It’s been a while since I’ve blogged on a security topic, but this one caught my eye today: researchers in Germany have revealed an intriguing new ATM exploit. In the past I’ve written about skimmers, devices installed on ATMs to steal card codes from ATM cards. Now thieves are targeting the ATMs directly, instead of user accounts.
…hackers have to physically cut holes into ATMs, then plug in USB drives that install code onto the cash dispenser.
Once the exploit has been installed, the attacker types in a 12-digit access code, selects the denominations to dispense, and voila! Payday! There’s even a non-collusion mechanism built in:
…the criminal at the cash point had to call another gang member for a numerical code to input before they could grab the bank notes.
Obviously, this sort of exploit would have to be targeted specifically at a particular ATM maker, maybe at a given software release, and perhaps even at a particular bank, if the bank was to customize the ATM code at all.
Still, somehow I feel safer that it’s not my bank account that’s being attacked, it’s the ATM itself. At least I don’t have to explain why my card and code were used, when in fact they were stolen.
I’ve covered a number of basic agile concepts over the last few weeks, and I think it’s time to start to talk about some of the more complicated ones. This week, it’s time to talk about failure, and why you should fail fast. Read more
Posted February 28, 2013 by Keith McMillan | Leave a Comment
This week, we’re going to take a look at retrospectives. The principles behind the manifesto include “At regular intervals, the team reflects on how to become more effective, then tunes and adjusts it’s behavior accordingly”. The most common way this is done is the retrospective. Read more
Posted January 14, 2013 by Keith McMillan | Leave a Comment
Continuing the theme from last week, where we discussed some of the principles behind the manifesto, this week’s concept is technical excellence. The principles say “Continuous attention to technical excellence and good design enhances agility”. Why should that be so? Can’t we just add quality in later? Read more
Posted January 7, 2013 by Keith McMillan | Leave a Comment
The Principles Behind the Agile Manifesto includes among it’s many good ideas the following: Simplicity – the art of maximizing the amount of work not done – is essential. What’s that about, then? Read more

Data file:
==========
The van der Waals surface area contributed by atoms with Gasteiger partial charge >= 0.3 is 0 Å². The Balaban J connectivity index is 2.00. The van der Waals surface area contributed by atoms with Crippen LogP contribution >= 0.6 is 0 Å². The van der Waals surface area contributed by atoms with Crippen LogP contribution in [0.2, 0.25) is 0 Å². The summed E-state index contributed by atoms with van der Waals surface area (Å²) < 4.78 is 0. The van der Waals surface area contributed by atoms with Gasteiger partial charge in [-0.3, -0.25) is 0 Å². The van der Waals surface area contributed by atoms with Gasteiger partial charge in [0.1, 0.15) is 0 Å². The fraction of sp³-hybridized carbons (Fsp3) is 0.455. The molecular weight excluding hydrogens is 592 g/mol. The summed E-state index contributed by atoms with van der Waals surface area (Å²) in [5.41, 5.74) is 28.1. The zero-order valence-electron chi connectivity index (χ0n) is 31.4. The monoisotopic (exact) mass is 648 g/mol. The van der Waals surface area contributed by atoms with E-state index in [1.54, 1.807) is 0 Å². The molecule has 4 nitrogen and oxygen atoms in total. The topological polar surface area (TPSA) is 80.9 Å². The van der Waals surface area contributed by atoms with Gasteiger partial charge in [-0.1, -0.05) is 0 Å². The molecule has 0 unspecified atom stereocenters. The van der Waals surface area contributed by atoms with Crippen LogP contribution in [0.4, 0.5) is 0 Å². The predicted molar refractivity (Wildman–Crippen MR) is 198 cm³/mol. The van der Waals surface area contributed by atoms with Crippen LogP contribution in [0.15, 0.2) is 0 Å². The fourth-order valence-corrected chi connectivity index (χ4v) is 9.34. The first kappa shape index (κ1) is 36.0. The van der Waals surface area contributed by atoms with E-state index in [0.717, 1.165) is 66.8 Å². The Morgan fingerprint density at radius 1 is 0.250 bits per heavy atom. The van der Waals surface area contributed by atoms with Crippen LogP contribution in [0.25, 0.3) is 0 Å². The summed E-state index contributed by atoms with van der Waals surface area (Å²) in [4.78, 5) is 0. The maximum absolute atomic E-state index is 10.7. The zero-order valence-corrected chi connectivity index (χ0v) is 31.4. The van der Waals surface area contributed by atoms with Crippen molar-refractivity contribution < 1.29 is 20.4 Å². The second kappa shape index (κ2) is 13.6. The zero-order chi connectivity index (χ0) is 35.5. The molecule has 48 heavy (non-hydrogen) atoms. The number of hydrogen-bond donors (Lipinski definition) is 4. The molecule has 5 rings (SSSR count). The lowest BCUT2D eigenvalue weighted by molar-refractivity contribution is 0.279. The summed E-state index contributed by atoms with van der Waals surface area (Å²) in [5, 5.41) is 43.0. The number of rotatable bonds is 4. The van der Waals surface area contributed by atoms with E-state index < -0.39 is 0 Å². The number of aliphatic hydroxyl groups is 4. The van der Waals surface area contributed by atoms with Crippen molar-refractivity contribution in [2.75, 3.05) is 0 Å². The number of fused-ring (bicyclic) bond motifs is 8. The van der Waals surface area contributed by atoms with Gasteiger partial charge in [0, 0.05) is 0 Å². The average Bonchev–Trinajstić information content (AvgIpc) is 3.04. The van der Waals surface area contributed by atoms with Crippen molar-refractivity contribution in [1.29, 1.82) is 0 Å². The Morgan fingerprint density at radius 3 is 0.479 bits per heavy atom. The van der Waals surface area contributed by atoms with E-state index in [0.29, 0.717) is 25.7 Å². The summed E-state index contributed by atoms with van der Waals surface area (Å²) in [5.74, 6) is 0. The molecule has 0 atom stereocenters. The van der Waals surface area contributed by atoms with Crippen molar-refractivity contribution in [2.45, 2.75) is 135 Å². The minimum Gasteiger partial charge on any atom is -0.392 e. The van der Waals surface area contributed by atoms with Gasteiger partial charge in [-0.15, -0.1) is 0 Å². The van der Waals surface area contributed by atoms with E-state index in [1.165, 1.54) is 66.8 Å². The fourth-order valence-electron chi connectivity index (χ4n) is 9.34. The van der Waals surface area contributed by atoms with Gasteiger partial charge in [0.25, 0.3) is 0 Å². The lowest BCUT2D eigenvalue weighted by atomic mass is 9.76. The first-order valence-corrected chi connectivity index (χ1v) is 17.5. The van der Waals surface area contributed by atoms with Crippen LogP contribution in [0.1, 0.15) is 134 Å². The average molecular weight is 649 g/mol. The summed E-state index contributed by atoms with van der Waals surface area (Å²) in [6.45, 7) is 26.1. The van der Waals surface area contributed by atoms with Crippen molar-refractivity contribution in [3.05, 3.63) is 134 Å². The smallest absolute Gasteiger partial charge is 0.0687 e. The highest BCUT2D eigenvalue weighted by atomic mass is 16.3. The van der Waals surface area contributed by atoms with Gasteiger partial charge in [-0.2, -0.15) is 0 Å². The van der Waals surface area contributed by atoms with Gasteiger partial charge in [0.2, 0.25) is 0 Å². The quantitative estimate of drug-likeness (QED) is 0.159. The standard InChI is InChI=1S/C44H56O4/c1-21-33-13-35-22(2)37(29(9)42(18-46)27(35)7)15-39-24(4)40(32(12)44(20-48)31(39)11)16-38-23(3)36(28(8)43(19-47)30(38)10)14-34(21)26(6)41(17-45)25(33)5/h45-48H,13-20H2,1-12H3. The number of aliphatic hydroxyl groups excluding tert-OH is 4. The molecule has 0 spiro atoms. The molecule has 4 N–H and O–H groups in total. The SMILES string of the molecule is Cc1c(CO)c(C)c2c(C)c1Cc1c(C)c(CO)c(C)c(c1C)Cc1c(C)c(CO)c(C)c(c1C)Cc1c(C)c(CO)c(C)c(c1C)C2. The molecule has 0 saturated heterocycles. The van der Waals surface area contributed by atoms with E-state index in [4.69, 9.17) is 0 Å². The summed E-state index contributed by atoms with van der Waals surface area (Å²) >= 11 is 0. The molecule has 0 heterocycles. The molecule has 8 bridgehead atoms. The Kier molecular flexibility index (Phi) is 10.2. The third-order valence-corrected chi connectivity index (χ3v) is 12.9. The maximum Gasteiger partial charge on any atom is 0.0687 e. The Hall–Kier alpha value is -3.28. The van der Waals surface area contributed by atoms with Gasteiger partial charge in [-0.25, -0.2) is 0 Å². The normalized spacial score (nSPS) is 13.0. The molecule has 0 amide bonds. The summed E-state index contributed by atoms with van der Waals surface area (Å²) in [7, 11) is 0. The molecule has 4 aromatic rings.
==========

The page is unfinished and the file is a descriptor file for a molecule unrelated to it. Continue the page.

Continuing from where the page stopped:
Agile practitioners like to use lightweight project management approaches. We still need a way to keep track of what needs to happen, even if we don’t use a Microsoft Project plan. One approach, favored by Scrum practitioners, is the backlog. So what’s a backlog? Is there more than one type? And what goes in them? Read more
When folks set out to estimate the amount of work they have to do for a particular user story (what’s a user story? that’s another post…), they have to decide how they’re going to estimate the level of effort. There are two popular ways to estimate user stories: ideal hours (if you did nothing else but this task) and story points. What’s the difference, and which should you choose? Read more
Posted December 13, 2012 by Keith McMillan | Leave a Comment
I thought it would be interesting to start a series on agile concepts, giving a simple definition (or at least as good as can manage) and some examples. I decided to start with the Cone of Certainty. Read more
One of the fundamental tools in a Scrum project is the retrospective, the regular meeting at which the team looks at what they’ve been doing, and thinks about ways to improve. To my way of thinking, it’s sort of like the project post mortems we used to have, only better. But not all retrospectives are created equal. Read more
I sometimes wonder about whether large companies can be agile. When I think about how a company grows organically, one of the first things that seems reasonable is that as you add more testers, for example, you hire a testing manager, and they have their own group. The same applies to database administrators, business analysts and the like, and you arrive at something that looks very like the average modern company today. When you set out to create a project team, it’s obvious with this structure you’re going to need specialists from a number of different domains to fulfill all the requirements of your project. Read more